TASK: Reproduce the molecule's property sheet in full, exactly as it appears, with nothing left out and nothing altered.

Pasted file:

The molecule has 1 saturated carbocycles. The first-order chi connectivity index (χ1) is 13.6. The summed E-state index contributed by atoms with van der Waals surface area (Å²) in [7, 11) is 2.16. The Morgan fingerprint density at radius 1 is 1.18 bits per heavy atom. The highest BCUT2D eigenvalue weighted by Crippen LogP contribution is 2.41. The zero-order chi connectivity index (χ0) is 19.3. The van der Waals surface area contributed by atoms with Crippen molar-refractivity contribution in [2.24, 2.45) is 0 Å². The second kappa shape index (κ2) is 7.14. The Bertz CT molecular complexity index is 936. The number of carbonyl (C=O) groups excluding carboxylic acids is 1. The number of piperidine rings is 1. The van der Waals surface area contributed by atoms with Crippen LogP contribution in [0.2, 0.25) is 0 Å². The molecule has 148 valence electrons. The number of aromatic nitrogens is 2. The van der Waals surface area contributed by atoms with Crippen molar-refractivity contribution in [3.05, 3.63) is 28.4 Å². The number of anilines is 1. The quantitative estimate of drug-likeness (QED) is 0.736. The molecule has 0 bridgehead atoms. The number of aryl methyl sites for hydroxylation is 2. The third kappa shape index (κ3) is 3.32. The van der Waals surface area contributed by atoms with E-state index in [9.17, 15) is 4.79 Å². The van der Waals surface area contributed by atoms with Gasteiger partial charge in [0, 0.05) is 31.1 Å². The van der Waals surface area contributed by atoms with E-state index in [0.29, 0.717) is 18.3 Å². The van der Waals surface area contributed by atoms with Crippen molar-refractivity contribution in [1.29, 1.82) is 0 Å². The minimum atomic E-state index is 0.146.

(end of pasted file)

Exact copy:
The molecule has 1 saturated carbocycles. The first-order chi connectivity index (χ1) is 13.6. The summed E-state index contributed by atoms with van der Waals surface area (Å²) in [7, 11) is 2.16. The Morgan fingerprint density at radius 1 is 1.18 bits per heavy atom. The highest BCUT2D eigenvalue weighted by Crippen LogP contribution is 2.41. The zero-order chi connectivity index (χ0) is 19.3. The van der Waals surface area contributed by atoms with Crippen molar-refractivity contribution in [2.24, 2.45) is 0 Å². The second kappa shape index (κ2) is 7.14. The Bertz CT molecular complexity index is 936. The number of carbonyl (C=O) groups excluding carboxylic acids is 1. The number of piperidine rings is 1. The van der Waals surface area contributed by atoms with Crippen LogP contribution in [0.2, 0.25) is 0 Å². The molecule has 148 valence electrons. The number of aromatic nitrogens is 2. The van der Waals surface area contributed by atoms with Crippen molar-refractivity contribution in [3.05, 3.63) is 28.4 Å². The number of anilines is 1. The quantitative estimate of drug-likeness (QED) is 0.736. The molecule has 0 bridgehead atoms. The number of aryl methyl sites for hydroxylation is 2. The third kappa shape index (κ3) is 3.32. The van der Waals surface area contributed by atoms with E-state index in [9.17, 15) is 4.79 Å². The van der Waals surface area contributed by atoms with Gasteiger partial charge in [0, 0.05) is 31.1 Å². The van der Waals surface area contributed by atoms with E-state index in [0.29, 0.717) is 18.3 Å². The van der Waals surface area contributed by atoms with Crippen molar-refractivity contribution in [1.29, 1.82) is 0 Å². The minimum atomic E-state index is 0.146.